Both sides were keen to put on a demonstration of strength amid a bitter political conflict that has divided Poland and attracted international criticism.
Protesters at the anti-government march, staged by the Committee for the Defence of Democracy (KOD) and most opposition parties, demonstrated against what they claim is the violation of democratic and European values by Poland's ruling party.
The march was the latest in a string of protests against reforms to the constitutional tribunal, public media, civil service and surveillance laws by the conservative Law and Justice party, which came to power in a landslide October election win.
Police said 45,000 anti-government demonstrators took to the streets, while Warsaw City Hall gave a vastly different estimate, putting the figure at 240,000.
The march, under the slogan “We are and will remain in Europe”, was held ahead of the EU's 9 May Europe Day and organised jointly by KOD and the opposition Civic Platform, Nowoczesna and Polish People's Party.
The counter-protest, staged by nationalists, conservatives and religious organisations, was held under the slogan “Poland Have Courage.”
It urged Law and Justice not to be cowed by what government supporters describe as cliques who cannot come to terms with losing the privileges they enjoyed under the previous centrist Civic Platform (PO) administration.
The counter-demonstration was attended by 4,500 people, according to police, while Warsaw City Hall put the figure at 2,500.
Counter-demo by nationalists in Warsaw. Photo: PAP/Bartłomiej Zborowski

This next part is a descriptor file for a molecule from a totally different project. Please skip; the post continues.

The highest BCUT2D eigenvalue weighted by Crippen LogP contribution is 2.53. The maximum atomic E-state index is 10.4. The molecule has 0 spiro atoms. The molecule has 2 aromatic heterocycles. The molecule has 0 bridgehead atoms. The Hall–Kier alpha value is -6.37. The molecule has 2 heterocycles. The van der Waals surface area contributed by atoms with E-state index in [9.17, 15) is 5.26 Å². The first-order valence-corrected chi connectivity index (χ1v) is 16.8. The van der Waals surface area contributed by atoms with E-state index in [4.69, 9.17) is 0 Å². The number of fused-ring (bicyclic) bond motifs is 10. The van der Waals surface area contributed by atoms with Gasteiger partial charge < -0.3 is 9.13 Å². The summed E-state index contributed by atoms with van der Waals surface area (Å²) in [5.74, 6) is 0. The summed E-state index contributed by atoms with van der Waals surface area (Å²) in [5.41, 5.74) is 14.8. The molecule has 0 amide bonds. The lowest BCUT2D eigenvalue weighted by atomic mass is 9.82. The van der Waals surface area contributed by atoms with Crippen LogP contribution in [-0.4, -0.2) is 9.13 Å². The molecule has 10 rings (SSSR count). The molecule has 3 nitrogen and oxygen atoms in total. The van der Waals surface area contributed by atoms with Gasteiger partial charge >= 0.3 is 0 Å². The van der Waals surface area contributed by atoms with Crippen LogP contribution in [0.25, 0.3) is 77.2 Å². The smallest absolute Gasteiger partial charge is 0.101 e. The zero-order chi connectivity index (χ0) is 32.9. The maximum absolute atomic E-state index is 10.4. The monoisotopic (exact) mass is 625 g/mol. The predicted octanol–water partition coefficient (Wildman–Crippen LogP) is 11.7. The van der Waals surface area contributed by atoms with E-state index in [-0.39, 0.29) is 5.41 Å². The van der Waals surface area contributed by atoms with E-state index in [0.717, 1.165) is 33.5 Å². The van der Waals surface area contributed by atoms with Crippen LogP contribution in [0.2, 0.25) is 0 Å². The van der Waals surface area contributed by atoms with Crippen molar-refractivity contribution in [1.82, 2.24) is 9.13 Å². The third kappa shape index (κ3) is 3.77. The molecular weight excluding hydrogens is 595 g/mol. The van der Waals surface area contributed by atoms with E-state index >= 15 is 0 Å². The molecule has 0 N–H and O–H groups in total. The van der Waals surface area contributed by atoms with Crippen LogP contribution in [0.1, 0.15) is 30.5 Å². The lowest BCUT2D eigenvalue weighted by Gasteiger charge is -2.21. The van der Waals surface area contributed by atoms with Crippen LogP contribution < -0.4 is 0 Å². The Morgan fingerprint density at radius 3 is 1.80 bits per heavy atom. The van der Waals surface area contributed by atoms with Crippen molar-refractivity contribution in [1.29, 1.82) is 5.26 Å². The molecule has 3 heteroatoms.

Grzegorz Schetyna, head of the opposition Civic Platform party, told crowds: “We won’t allow a nightmare of authoritarian rule. We won’t allow the violation of democracy, the violation of the rule of law, violation of the constitution.”
Protesters carried blue EU flags and the red-and-white Polish national colours, and brandished anti-government slogans.
‘Dictates of Brussels’
Law and Justice leader Jarosław Kaczyński rejected claims that his party was opposed to the EU, saying: “We want to be members of the European Union because we want to have an impact on the fate of Europe.”
But Robert Winnicki, an MP and head of the National Movement (Ruch Narodowy), said the counter-march aimed to voice opposition to KOD, the "dictates of Brussels" and any moves to accept refugees in Poland.
He said a "leftist-liberal gangrene is destroying Europe. It’s a multicultural cancer."
Winnicki added: "The EU tries to limit Poland's sovereignty and interfere with what's happening in Poland. There are forces in Poland whom we call collaborators, who collaborate with Brussels."
The European Commission in January launched an inquiry into whether Poland is upholding the principle of the rule of law and whether controversial legislation pushed through by the Law and Justice government violates EU standards.
Law and Justice supporters have accused Polish opposition politicians of inciting Brussels to interfere in Poland's domestic affairs.
Speaking to internet users on Saturday, Kaczyński said the protests in Warsaw "were not a great worry" and insisted: “In Poland there is not the slightest danger to democracy, to civic freedoms and human rights.”
Meanwhile, a Schuman Parade also took place in Warsaw on Saturday under the slogan “Europe is here!”
Named after one of the founding fathers of the European Union, the parade was billed as non-political and aimed to promote the idea of European integration and civil society. (pk)
Source: PAP/Polish Radio/TVP/TVN